Accordingly, by defining the fluorescent restoration ratio ΔF = (FR − FQ)/(FI − FQ), Fig. 4d–f concludes the selectivity for the three types. Here FR is the intensity of recovered fluorescence, FQ is the intensity of fluorescence quenched by the prGO on fiber, FI is the initial fluorescence of the 300 mM Rh6G. For Type 1, the ΔF of Cd2+ is estimated to be 64.3%, while its ΔF for either DA or ssDNA is lower than 28%. For Type 2, the ΔF of DA is estimated to be 47.1%, while the ΔF for the other two analytes is ignorable. For Type 3, the ΔF of ssDNA is as high as 60.2%, while the ΔF of DA or Cd2+ is negative. The experimental results illustrates that the existence of the Cd2+, DA and ssDNA could be dramatically visualized by the three types respectively, via FRET based competitions, which enables the Type 1, Type 2 and Type 3 being selective Cd2+, DA and ssDNA detector, respectively. Moreover, to investigate the Cd2+, DA and ssDNA from a hybrid resolution, one can use the three types simultaneously and analyze the results synthetically.


Once recognized by the specific types, due to the molecular adsorption energy and charge transfer, the effective index of prGO was changed, so the concentration of the Cd2+, DA and ssDNA can be accurately measured by the channel of the optical interference simultaneously. Figure 5a shows the spectra of the Type 1 for Cd2+ detection. When the concentration of Cd2+ varies from 0 μM to 200 μM, the interference dip location shifted from 1538.2 nm to 1540.5 nm. Figure 5b shows the spectral shift of the Type 2 for DA detection. When the concentration of DA increased from 0 mM to 10 mM, the interference dip shifted from 1563.7 nm to 1565.6 nm. Figure 5c shows the spectra of the Type 3 in ssDNA solution. When the concentration of ssDNA is adjusted from 0 nM to 100 nM, the interference dip location of the Type 3 changed from 1561.1 nm to 1564.55 nm. In the measurements, the volume of the solutions and the content of the Rh6G of all the solutions were the same.

Figure 5: Interference based sensitivity.
Figure 5

(a), Spectra of the Type 1 in Cd2+ detection (grey to green: 0 μM, 50 μM, 100 μM and 200 μM). (b), Spectra of the Type 2 in DA detection (grey to green: 0 mM, 2 mM, 5 mM and 10 mM). (c), Spectra of the Type 3 in ssDNA detection (grey to green: 0 nM, 20 nM, 50 nM and 100 nM). (d–f), for Cd2+, DA and ssDNA, the correlation of concentration and spectral shift (red diamonds: Type 1, yellow boxes: Type 2, green triangles: Type 3). (g–i), for Cd2+, DA and ssDNA, the correlation of concentration and dip power alteration (red diamonds: Type 1, yellow boxes: Type 2, green triangles: Type 3). Here all the spectral shifts and dip alterations are plotted from 0.

Figure 5d–f indicate the spectral shifts of the three types of probes, for Cd2+, DA, ssDNA detection, respectively. Firstly, for Cd2+ detection, the Type 1 shows the best sensitivity, when the concentration of Cd2+ is <10 μM. Type 1 shows a sensitivity higher than 90 pm/μM, while the other two types are of low response. Secondly, for DA detection, the Type 2 shows the best sensitivity. Meanwhile, Type 1 also shows good sensitivity to DA. For ssDNA detection, when the concentration of ssDNA is <10 nM, the Type 3 shows a sensitivity of ~100 pm/nM. Considering the resolution of the OSA is 0.1 pm, the detection limit of Type 1, Type 2, Type 3 for Cd2+, DA and ssDNA detection is estimated to be 1.1 nM, 1.3 μM and 1 pM, respectively. We also note that, the curve of the wavelength shift versus concentration of Cd2+/Type 1, DA/ Type 2, and ssDNA/ Type 3 are nonlinear, due to the sensing principle that the sensors detect the molecular adsorption as well as the refractive index changes. Hence, during the spectra shift, when the adsorptions tend to be saturated, the sensitivities decrease. This phenomenon can also be verified by measuring the ‘concentration-dip power’ correlations, as shown in Fig. 5g–i. For Cd2+, DA, ssDNA detection, the depth of the wavelength dips of Type 1, Type 2, and Type 3 gradually decreased. In comparison, if the spectral shift is induced just by the liquid index alteration in the buffer, the dip power almost keeps no change (Supplementary Fig. S7). In addition, we measured the response time and the repeatability of the types, detailed in Supplementary Fig. S9. For conventional FRET methods, common response time is in minutes, while the ‘FRET on Fiber’ types respond in seconds, which makes them possible for real-time on-line applications.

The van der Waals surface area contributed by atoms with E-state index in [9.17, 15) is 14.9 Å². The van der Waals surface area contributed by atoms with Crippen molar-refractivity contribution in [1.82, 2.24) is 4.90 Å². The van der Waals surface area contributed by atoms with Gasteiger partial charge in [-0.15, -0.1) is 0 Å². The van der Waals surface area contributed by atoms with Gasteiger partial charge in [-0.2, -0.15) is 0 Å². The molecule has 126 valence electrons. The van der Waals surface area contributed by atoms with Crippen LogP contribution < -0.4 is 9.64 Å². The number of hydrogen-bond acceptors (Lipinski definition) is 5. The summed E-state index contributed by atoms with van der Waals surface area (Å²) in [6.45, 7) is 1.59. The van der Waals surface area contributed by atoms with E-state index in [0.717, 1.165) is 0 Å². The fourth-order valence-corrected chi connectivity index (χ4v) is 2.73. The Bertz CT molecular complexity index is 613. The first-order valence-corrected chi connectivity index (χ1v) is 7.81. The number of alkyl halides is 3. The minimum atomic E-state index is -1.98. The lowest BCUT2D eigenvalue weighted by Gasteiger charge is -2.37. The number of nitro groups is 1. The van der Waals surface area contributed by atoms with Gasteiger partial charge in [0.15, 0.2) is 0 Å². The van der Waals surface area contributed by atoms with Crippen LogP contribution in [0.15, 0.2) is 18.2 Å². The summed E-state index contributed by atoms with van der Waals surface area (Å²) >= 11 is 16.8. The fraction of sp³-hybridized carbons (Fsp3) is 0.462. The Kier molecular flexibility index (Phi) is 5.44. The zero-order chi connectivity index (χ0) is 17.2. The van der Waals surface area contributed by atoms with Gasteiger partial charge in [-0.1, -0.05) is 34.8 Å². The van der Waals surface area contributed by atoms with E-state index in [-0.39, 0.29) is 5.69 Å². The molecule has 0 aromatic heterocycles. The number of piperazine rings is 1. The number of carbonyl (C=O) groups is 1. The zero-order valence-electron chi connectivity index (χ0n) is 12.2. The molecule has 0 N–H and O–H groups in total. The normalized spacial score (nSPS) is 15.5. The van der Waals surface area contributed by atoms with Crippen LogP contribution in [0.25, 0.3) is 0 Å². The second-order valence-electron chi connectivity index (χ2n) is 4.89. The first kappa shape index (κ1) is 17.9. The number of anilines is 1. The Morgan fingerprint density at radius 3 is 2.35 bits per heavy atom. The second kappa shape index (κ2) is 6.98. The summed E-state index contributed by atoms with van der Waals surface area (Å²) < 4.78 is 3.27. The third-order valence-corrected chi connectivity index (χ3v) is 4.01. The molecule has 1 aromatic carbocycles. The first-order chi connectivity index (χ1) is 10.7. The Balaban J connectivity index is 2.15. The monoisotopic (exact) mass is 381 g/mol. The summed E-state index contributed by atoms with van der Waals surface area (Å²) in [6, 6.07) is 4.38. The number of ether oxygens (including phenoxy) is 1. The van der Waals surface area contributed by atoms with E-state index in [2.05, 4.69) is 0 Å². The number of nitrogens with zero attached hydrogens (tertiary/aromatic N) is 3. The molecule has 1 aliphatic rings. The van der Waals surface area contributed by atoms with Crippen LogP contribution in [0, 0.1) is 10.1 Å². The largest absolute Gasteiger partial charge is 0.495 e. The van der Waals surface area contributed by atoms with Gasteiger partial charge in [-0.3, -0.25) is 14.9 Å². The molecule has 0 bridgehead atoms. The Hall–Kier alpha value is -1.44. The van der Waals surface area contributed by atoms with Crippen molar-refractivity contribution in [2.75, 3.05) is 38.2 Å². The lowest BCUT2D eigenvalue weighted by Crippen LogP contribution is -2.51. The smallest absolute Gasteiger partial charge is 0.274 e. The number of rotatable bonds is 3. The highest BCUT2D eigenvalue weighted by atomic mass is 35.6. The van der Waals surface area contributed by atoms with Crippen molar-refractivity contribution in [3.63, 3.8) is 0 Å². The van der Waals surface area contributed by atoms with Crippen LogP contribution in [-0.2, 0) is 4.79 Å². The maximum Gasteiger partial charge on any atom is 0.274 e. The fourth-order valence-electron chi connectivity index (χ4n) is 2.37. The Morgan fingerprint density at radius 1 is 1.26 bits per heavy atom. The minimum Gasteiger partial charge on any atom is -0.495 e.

In the past decade, based on the fiber-optic sensing technology, the concept of ‘Lab on Fiber’ for biochemical detection has been investigated extensively, due to its exceptional practicability47. However, enabling biochemical selectivity of fiber-optic sensors still remains as a big challenge. In recent years, based on the measurement of refractive index changes, various all-fiber optic sensors were reported to detect biochemical analytes, such as fiber Bragg gratings and long-period fiber gratings. However, most of them are lack of selectivity, while to modify them by using biochemical materials (such as enzymes, probe DNAs, or antigens) is of high cost and complexity48,49,50. On the other hand, as a powerful means for biochemical analysis, FRET is commonly operated in free-space aqueous environment, as an instrument. So, it would be ideal if one can realize an integrated FRET probe with compact size rather than a bulk instrument. By depositing the prGO film on the surface of optical fiber, we successfully demonstrated that such a graphene based ‘FRET on Fiber’ probe, which not only shows good chemical selectivity due to the FRET mechanism, but also inherits the merits of fiber-optic modal interferometers, i.e. high sensitivity. When compared with conventional FRET methods, the ‘FRET on Fiber’ approach offers much higher sensitivities, as shown in Table 1. Here, the detection limits of this work are estimated based on the maximum resolution of the OSA (0.1 pm).